Immerse the injured tip of the cutting in a rooting hormone that contains a fungicide. Ensure the tip is well covered, and be careful not to breathe in the rooting hormone. Next, stick the lower end of each cutting in a pot filled with potting mixture and water. Cuttings should take root in 2 weeks.

Take cuttings of branched species at the point of branching. Single plants can be decapitated to encourage the production of lateral shoots, which can then be removed and rooted. Spurge leaves with large leaves should be removed with a knife just above the cut.

Place an even mixture of peat moss, coarse sand, and perlite into a small pot. The blend should be well-draining. Place the lower third of the stem in the soil mixture. Firmly stamp the soil around it to keep the cut in place and remove the air pockets.

Rooting may take longer than expected, but you can accelerate it by increasing the soil temperature to approximately 77 Fahrenheit using a thermostatically controlled heating mat. Avoid direct sunlight. If unrooted cuttings become dehydrated, you can save them by dipping them in water at room temperature until they swell again and replant them.

Add a little water to moisten the soil. Check the cut every day and add enough water to moisten the soil. Place the freshly planted cutting in a bright and cozy place in your house. The root system will grow over the next 20-30 days.

Propagation by Leaf Cuttings

Propagate Euphorbia using cuttings in spring. Ensure you wear gloves to protect yourself against sap. Delicately extract the leaves from the plants and place them in stone wool cubes, placed on coarse sand on a shelf.

Placing them in rock wool cubes will enhance the chances of euphorbia survival. Next, dip the leaves in a powder of rooting hormone to encourage growth and the development of new roots.

Euphorbia plant.
Delicately extract the leaves from the plants.

Place your rock wool with spurges on a tray lined with thick, damp sand. Cover the plant with a plastic cap to help increase the moisture your Euphorbia will need. The roots of your euphorbia plants should begin to grow in about a month.

Do not place leafy spurge cuttings under the sun. Hormonal rooting powder and fungicide help in this process. The plants will be mature enough at the end of 40 days, and you can pot them at this point.

Propagation by Seed

Another way of propagating your Euphorbia is through the propagation of seeds. The likelihood of success when propagating from seeds is lower than when you grow them from cuttings. The germination phase may take about 3-6 months during propagation from seeds, so please be patient in the process. While Euphorbia may be grown from seeds, they may be difficult to germinate.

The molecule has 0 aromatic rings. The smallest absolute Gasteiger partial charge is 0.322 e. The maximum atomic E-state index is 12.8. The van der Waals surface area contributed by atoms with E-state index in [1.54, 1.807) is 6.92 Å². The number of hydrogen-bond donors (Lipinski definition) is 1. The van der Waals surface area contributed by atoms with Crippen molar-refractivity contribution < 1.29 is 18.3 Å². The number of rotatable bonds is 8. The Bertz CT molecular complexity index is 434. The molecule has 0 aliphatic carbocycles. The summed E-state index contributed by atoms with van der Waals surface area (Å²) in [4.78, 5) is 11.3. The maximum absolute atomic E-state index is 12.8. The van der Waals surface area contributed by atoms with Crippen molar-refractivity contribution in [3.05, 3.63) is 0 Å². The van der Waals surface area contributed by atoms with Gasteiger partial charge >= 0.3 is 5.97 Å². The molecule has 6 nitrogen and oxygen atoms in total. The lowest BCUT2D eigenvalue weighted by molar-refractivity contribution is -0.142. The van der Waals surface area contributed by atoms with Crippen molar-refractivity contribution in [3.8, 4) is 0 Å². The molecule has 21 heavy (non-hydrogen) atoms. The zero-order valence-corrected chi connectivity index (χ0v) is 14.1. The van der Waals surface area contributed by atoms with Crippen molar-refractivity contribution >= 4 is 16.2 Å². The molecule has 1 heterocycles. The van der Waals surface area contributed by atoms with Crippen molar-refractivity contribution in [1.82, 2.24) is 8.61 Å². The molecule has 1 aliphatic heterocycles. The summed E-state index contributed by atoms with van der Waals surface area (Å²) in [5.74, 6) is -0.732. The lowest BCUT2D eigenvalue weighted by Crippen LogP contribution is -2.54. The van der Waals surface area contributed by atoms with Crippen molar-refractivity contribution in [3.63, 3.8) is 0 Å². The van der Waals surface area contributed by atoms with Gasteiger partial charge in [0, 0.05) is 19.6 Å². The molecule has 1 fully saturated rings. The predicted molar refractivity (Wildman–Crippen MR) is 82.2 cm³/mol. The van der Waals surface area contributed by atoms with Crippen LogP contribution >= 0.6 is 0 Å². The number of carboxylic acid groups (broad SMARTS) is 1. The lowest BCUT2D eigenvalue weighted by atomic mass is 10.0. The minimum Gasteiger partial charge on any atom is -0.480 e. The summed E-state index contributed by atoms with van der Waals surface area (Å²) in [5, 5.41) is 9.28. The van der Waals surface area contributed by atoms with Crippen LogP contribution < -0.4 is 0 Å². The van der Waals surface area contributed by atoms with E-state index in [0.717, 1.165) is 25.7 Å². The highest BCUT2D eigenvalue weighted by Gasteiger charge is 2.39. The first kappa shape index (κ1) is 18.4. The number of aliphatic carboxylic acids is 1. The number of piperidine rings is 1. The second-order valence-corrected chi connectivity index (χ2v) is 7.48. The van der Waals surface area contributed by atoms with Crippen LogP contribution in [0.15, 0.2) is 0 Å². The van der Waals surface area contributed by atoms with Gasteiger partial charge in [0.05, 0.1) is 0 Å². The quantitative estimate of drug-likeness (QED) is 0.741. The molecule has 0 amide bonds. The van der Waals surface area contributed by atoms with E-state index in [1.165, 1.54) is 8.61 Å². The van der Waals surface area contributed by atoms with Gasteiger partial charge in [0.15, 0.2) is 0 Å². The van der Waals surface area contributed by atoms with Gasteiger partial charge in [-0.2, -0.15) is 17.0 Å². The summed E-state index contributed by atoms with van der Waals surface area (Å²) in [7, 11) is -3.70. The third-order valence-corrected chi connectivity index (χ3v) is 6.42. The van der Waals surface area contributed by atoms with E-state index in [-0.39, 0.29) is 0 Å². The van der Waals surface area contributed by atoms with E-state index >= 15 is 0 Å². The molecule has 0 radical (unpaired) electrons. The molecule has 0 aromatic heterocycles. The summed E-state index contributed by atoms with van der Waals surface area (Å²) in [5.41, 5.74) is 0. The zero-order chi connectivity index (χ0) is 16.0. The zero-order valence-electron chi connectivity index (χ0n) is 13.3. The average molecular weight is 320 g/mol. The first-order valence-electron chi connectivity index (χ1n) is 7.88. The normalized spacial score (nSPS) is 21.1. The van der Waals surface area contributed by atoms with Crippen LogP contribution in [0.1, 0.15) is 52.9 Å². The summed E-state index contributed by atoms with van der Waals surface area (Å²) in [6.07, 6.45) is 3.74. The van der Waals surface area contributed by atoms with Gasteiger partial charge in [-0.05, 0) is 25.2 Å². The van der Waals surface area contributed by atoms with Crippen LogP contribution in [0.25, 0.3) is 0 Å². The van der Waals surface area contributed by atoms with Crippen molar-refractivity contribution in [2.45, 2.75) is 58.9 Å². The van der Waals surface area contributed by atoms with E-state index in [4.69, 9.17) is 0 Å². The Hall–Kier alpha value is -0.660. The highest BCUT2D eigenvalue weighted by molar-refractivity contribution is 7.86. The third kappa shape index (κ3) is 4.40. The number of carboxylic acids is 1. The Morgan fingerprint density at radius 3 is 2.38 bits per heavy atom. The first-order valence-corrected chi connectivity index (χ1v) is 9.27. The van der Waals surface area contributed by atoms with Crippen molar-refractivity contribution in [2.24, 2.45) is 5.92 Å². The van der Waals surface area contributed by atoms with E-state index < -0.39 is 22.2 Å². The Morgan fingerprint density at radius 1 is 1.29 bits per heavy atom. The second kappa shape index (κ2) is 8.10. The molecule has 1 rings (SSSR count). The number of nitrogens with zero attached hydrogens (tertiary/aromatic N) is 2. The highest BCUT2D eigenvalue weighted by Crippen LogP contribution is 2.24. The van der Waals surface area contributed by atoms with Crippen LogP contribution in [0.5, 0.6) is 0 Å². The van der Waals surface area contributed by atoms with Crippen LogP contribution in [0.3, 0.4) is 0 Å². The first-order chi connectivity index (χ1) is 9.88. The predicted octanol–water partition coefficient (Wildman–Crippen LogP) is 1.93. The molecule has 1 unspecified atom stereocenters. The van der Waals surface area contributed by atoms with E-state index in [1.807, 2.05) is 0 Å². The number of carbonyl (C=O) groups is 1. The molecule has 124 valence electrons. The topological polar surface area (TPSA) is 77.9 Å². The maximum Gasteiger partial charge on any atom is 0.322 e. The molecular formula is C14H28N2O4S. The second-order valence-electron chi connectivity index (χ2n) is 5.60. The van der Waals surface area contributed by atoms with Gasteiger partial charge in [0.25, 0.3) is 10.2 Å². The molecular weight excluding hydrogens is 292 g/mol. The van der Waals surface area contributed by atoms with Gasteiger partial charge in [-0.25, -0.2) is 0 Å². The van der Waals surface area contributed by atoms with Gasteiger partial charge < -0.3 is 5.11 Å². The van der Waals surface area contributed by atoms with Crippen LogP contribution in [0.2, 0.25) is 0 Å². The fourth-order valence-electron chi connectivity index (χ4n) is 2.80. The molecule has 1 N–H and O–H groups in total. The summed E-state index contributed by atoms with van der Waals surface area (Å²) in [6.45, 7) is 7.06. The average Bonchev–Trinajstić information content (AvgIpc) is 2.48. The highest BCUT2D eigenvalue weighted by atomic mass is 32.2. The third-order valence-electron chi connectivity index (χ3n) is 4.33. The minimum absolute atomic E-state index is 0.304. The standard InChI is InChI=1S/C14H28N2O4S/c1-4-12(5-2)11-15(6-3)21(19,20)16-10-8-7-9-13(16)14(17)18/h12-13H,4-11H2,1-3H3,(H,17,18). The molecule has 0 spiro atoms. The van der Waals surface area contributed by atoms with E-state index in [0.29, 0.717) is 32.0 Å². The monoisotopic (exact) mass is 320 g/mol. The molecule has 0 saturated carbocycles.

Plant Seeds.
The likelihood of success when propagating from seeds is lower than when you grow them from cuttings.

Collect the seeds and soak them for 12 hours, change the water and then soak them for a further 12 hours. Let the seeds dry out naturally. Sow the seeds in an area that is well-drained, sandy, and sunny. Sow the seeds in an even mixture of coarse sand and commercial seed crop mix in the spring. Gently cover each seed with soil, rinse and wait it out.

Sprouting takes 2-6 months in cold weather, but heat can happen in 1-2 weeks. Press each seed . 9 cm into the ground, at a fair distance from each other. Gently irrigate and leave soil moist. Seed-borne transmission of Euphorbia can take up to two years before growth occurs.

Propagating Through Offsets

Offsets are an easy and efficient way to spread Euphorbia plants as long as healthy plants are available for cuttings. To propagate Euphorbia with offsets, find an offset that grows well. Then, cut approximately 2 inches below offset with pruners or clippers.

Give the offset time to be insensitive for another few days before insertion into the soil. The offsets will take root within approximately six weeks under appropriate conditions. Once they are rooted, you can transplant them into their original pot or move them to larger pots if required. To summarize propagation by offsets, proceed as follows:

● Let the plant expand and divide naturally.

● Be careful when detaching the offset from the mother plant to avoid damaging the roots or stems.

● Let the new offset dry at least one day before planting its roots and shoots pointing downwards in well-drained soil.

● Water sparingly until the grafts are rooted, at which time they can be transplanted outdoors or in jars.

Bottom Line

Euphorbia plants offer an excellent array of colors with their bracts of flowers. In addition, Euphorbia is easy to spread and maintain, making it an ideal choice for any gardener. Under the right conditions, you can quickly cultivate and spread Euphorbia in your garden.